“Dylan…impressed me as being a strong, quick, active person. He was always on the move; even when sitting he was not still–there would usually be movement: one foot beating time in the air, or jiggling nervously. This is characteristic of Dylan, especially when he is forced to sit for any length of time. If standing, he would often bend and straighten one leg to a steady pulsation, as if he needed an outlet for his energy. His restlessness keeps him on the move.” (p. 13)
Mr. Kramer’s other descriptions of Bob are, “preoccupied,” and,
“he would grab at moments that were available, often writing in a small black looseleaf notebook, in which he probably wrote new material or kept ideas. He would interrupt something in order to glimpse a TV screen to see another performer. I’ve seen him use ten minutes working out melodies on a backstage piano while someone was out locating the key to his dressing room.” (p. 36)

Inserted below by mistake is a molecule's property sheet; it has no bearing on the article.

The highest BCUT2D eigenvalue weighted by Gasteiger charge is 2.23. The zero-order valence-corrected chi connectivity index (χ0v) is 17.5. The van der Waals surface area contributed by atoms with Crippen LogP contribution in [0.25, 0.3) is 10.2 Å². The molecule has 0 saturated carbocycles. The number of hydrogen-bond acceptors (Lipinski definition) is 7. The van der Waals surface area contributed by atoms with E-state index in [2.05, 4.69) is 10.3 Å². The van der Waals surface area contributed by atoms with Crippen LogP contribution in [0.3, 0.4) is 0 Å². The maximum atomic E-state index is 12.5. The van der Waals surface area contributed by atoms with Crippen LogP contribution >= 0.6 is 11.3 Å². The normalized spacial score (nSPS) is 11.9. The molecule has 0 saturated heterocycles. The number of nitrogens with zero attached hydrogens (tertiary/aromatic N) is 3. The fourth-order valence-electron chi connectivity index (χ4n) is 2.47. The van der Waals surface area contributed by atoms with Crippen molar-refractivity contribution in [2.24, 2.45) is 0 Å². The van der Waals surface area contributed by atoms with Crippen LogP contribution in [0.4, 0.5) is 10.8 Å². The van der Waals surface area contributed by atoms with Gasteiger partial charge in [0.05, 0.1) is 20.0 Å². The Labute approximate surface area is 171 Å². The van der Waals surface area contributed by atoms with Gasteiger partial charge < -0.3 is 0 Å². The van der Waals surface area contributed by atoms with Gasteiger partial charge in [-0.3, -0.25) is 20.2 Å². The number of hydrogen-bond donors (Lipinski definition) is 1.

These descriptions of Bob reminds me of something psychologist and philosopher William James wrote about the type of person who today gets the ADHD label.
“No matter how scatter-brained the type of a man’s successive fields of consciousness may be, if he really cares for a subject, he will return to it incessantly from his incessant wanderings, and first and last do more with it, and get more results from it, than another person whose attention may be more continuous during a given interval, but whose passion for the subject is of a more languid and less permanent sort.
“Some of the most efficient workers I know are of the ultra-scatterbrained type…. I seriously think that no one of us need be too much distressed at his own shortcomings in this regard. Our minds may enjoy but little comfort, may be restless and feel confused; but it may be extremely efficient all the same.” (quote from William James’s Talks To Teachers, p. 114)
Certainly Bob’s passion for his art has led him to produce far more of value within that field than many who are excellent at maintaining their attention on a subject during a given interval.